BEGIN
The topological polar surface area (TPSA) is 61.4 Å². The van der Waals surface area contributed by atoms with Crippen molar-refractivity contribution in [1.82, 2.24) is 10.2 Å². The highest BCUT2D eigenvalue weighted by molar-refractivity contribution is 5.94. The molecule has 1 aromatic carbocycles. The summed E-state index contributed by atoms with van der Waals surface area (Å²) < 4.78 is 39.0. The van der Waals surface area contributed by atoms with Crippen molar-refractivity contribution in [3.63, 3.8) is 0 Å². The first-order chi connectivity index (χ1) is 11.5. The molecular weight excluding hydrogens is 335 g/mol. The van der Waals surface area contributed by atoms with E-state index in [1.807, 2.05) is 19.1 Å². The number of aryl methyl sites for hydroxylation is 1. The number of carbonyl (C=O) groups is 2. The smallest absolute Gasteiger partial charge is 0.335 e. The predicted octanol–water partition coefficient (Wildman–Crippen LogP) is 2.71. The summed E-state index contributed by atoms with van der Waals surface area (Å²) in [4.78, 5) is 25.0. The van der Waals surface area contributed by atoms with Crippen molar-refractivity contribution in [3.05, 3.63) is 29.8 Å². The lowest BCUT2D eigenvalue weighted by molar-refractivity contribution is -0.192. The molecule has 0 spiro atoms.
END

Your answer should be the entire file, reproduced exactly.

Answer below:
The topological polar surface area (TPSA) is 61.4 Å². The van der Waals surface area contributed by atoms with Crippen molar-refractivity contribution in [1.82, 2.24) is 10.2 Å². The highest BCUT2D eigenvalue weighted by molar-refractivity contribution is 5.94. The molecule has 1 aromatic carbocycles. The summed E-state index contributed by atoms with van der Waals surface area (Å²) < 4.78 is 39.0. The van der Waals surface area contributed by atoms with Crippen molar-refractivity contribution in [3.63, 3.8) is 0 Å². The first-order chi connectivity index (χ1) is 11.5. The molecular weight excluding hydrogens is 335 g/mol. The van der Waals surface area contributed by atoms with E-state index in [1.807, 2.05) is 19.1 Å². The number of aryl methyl sites for hydroxylation is 1. The number of carbonyl (C=O) groups is 2. The smallest absolute Gasteiger partial charge is 0.335 e. The predicted octanol–water partition coefficient (Wildman–Crippen LogP) is 2.71. The summed E-state index contributed by atoms with van der Waals surface area (Å²) in [4.78, 5) is 25.0. The van der Waals surface area contributed by atoms with Crippen molar-refractivity contribution in [3.05, 3.63) is 29.8 Å². The lowest BCUT2D eigenvalue weighted by molar-refractivity contribution is -0.192. The molecule has 0 spiro atoms.